"Nov. 20, 2012 -- Oral contraceptives should be made available without a prescription to reduce unintended pregnancies, according to a newly published opinion by the American College of Obstetricians and Gynecologists (ACOG).
An increased risk of the following serious adverse reactions has been associated with the use of oral contraceptives (see WARNINGS section):
- Thrombophlebitis and venous thrombosis with or without embolism
- Arterial thromboembolism
- Pulmonary embolism
- Myocardial infarction
- Cerebral hemorrhage
- Cerebral thrombosis
- Gallbladder disease
- Hepatic adenomas or benign liver tumors
There is evidence of an association between the following conditions and the use of oral contraceptives:
- Mesenteric thrombosis
- Retinal thrombosis
The following adverse reactions have been reported in patients receiving oral contraceptives and are believed to be drug-related:
- Gastrointestinal symptoms (such as abdominal cramps and bloating)
- Breakthrough bleeding
- Change in menstrual flow
- Temporary infertility after discontinuation of treatment
- Melasma which may persist
- Breast changes: tenderness, enlargement, secretion
- Change in weight (increase or decrease)
- Change in cervical erosion and secretion
- Diminution in lactation when given immediately postpartum
- Cholestatic jaundice
- Rash (allergic)
- Mental depression
- Reduced tolerance to carbohydrates
- Vaginal candidiasis
- Change in corneal curvature (steepening)
- Intolerance to contact lenses
The following adverse reactions have been reported in users of oral contraceptives and the association has been neither confirmed nor refuted:
- Pre-menstrual syndrome
- Changes in appetite
- Cystitis-like syndrome
- Loss of scalp hair
- Erythema multiforme
- Erythema nodosum
- Hemorrhagic eruption
- Impaired renal function
- Hemolytic uremic syndrome
- Changes in libido
- Budd-Chiari Syndrome
Read the Viorele (deogestrel and ethinyl estradiol tablets) Side Effects Center for a complete guide to possible side effects
Reduced efficacy and increased incidence of breakthrough bleeding and menstrual irregularities have been associated with concomitant use of rifampin. A similar association, though less marked, has been suggested with barbiturates, phenylbutazone, phenytoin sodium, carbamazepine and possibly with griseofulvin, ampicillin, and tetracyclines (72).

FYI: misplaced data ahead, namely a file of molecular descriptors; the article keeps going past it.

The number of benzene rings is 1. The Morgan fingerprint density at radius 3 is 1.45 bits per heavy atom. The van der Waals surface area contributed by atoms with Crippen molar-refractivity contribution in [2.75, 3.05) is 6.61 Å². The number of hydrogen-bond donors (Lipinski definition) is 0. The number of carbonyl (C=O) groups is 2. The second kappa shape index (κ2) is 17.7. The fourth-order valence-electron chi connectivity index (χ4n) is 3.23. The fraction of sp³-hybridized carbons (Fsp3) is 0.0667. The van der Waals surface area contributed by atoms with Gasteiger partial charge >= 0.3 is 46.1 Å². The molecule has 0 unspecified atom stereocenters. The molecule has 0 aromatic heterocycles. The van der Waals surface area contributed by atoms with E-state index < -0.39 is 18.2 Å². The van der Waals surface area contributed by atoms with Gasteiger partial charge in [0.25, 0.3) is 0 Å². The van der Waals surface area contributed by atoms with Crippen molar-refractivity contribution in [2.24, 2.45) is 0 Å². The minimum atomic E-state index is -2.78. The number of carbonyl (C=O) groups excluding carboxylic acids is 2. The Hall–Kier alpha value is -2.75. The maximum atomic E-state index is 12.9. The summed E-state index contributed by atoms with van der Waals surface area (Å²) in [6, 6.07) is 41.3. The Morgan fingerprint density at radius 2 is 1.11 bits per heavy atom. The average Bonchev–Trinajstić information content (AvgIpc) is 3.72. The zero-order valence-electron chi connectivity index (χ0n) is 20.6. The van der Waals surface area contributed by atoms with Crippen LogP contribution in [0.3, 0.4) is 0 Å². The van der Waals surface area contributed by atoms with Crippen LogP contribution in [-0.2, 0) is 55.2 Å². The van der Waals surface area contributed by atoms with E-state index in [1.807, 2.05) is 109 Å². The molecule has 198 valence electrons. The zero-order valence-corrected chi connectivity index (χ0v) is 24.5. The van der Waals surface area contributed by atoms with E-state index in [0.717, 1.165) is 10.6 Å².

Combination OCs have been shown to significantly decrease plasma concentrations of lamotrigine likely due to induction of lamotrigine glucuronidation. This may reduce seizure control; therefore, dosage adjustments of lamotrigine may be necessary. Consult the labeling of the concurrently-used drug to obtain further information about interactions with COCs or the potential for enzyme alterations.
Interactions With Laboratory Tests
Certain endocrine and liver function tests and blood components may be affected by oral contraceptives:
- Increased prothrombin and factors VII, VIII, IX and X; decreased antithrombin 3; increased norepinephrine-induced platelet aggregability.
- Increased thyroid binding globulin (TBG) leading to increased circulating total thyroid hormone, as measured by protein-bound iodine (PBI), T4 by column or by radioimmunoassay. Free T3 resin uptake is decreased, reflecting the elevated TBG; free T4 concentration is unaltered.
- Other binding proteins may be elevated in serum.
- Sex hormone-binding globulins are increased and result in elevated levels of total circulating sex steroids; however, free or biologically active levels either decrease or remain unchanged.
- High-density lipoprotein cholesterol (HDL-C) and triglycerides may be increased, while low-density lipoprotein cholesterol (LDL-C) and total cholesterol (Total-C) may be decreased or unchanged.
- Glucose tolerance may be decreased.
- Serum folate levels may be depressed by oral contraceptive therapy. This may be of clinical significance if a woman becomes pregnant shortly after discontinuing oral contraceptives.
72. Stockley I. Interactions with oral contraceptives. J Pharm 1976; 216:140-143.This monograph has been modified to include the generic and brand name in many instances.
Last reviewed on RxList: 6/1/2012
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